Even though he does not remember much, Zack Dunlap will never forget the day he died. That may sound strange, except for the fact the 21-year old Oklahoman is now alive and well, saying he feels “pretty good” almost two months after an ATV accident rendered him temporarily brain dead. As his family members paid their last respects before doctors prepared to procure Dunlap’s vital organs for donation, a strange thing happened. Dunlap started to respond to stimulus, moving his foot and hand. Five days later he opened his eyes, and after an additional 48 days of hospital rehabilitation, he finally returned home. Some might call it malpractice, but for Zack's parents Pam and Doug Dunlap, it is a miracle. “There’s no blame in a miracle,” Pam said upon her son’s return from death. “And there never will be for us.”
Be it a miracle or medical error, clearly Dunlap could’ve benefited from a second opinion. When should you get one? And if you do ask to consult with an additional medical professional, who foots the bill? According to a survey conducted by Harris Interactive (HPOL) for the PBS health series Second Opinion, more than a third of U.S. adults never seek a second opinion, and almost one in ten rarely or never understand their diagnosis. Getting a second opinion means consulting with another doctor to either confirm a diagnosis or weigh in on suggested courses of treatment. It’s recommended to try and get a second opinion before a treatment plan has already been established to avoid delaying your recovery.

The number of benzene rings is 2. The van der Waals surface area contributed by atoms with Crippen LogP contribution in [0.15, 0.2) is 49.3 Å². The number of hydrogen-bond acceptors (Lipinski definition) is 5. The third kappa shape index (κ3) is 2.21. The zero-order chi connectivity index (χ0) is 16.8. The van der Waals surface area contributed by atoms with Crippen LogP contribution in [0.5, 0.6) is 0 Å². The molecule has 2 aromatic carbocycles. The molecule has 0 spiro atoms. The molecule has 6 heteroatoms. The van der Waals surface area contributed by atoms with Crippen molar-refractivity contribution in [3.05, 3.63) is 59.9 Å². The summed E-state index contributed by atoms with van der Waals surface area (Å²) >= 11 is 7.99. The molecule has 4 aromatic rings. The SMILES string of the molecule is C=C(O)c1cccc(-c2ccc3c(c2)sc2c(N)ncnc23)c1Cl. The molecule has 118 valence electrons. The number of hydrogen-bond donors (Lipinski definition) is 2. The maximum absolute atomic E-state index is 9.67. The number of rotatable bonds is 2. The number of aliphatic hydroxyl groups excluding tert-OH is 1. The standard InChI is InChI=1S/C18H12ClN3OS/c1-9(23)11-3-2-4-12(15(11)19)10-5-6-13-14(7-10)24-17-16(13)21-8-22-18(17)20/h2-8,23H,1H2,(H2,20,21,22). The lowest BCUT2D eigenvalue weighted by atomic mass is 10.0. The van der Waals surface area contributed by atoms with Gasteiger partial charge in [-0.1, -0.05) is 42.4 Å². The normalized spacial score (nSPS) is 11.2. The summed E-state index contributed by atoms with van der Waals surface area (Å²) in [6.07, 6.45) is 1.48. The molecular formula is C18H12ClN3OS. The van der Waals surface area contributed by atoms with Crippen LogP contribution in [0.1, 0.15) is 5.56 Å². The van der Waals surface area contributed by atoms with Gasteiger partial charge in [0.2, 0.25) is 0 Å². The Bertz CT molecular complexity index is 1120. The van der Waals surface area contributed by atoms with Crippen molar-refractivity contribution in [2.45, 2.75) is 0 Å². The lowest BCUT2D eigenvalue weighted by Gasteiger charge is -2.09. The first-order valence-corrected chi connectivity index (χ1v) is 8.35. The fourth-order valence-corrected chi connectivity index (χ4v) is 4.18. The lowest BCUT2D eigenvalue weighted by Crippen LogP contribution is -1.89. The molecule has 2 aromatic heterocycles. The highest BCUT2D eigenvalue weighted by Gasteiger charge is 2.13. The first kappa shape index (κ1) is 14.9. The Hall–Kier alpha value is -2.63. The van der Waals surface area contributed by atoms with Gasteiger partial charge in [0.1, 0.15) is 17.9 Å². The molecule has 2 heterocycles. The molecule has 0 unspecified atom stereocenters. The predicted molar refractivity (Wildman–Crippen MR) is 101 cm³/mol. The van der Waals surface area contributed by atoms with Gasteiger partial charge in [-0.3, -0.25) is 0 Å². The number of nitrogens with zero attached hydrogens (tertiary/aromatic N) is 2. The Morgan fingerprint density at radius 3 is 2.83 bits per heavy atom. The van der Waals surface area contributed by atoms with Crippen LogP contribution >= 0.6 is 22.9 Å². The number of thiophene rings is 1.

According to the National Brain Tumor Foundation, the cost of a second opinion can vary greatly depending on your health insurance policy. “In general, health plans do pay for second opinions,” says Robert Zirkelbach of America’s Health Insurance Plans, a health insurance company lobbying group. “But it is always important consumers consult their personal health plan to find out what it covers." Most health insurance plans will pay for at least a percentage of the cost to get a second opinion, assuming it’s considered medically necessary. Medicare will pay 80% of the cost, and if the second opinion doesn’t agree with the first, it will pay 80% of the cost to get a third opinion. If you are part of a Medicare Health Maintenance Organization (HMO) you are entitled to a second opinion under your benefits, but some plans require a referral from your primary care physician. And just like other treatment under your HMO, you are only covered when you see an in-network physician.
Call your insurance provider before getting a second opinion to prevent any surprises on your bill. In addition to finding out whether you can see an out-of-network physician, or need another doctor’s referral, it is also important to find out what laboratory procedures are covered. Diagnostic tests can be costly–an MRI can cost up to $4,000–and some insurance providers won’t pay for repeat tests. Kaiser Permanente limits coverage to physician consultation and new X-rays and laboratory tests, so if a doctor orders repeat tests, guess who gets slapped with the bill? (You do.) Be aware of this when seeking your second opinion and come prepared with all of your previous diagnostic materials. While medical miracles have been known to happen—just ask Zack Dunlap—a miracle medical bill payment is a lot less likely.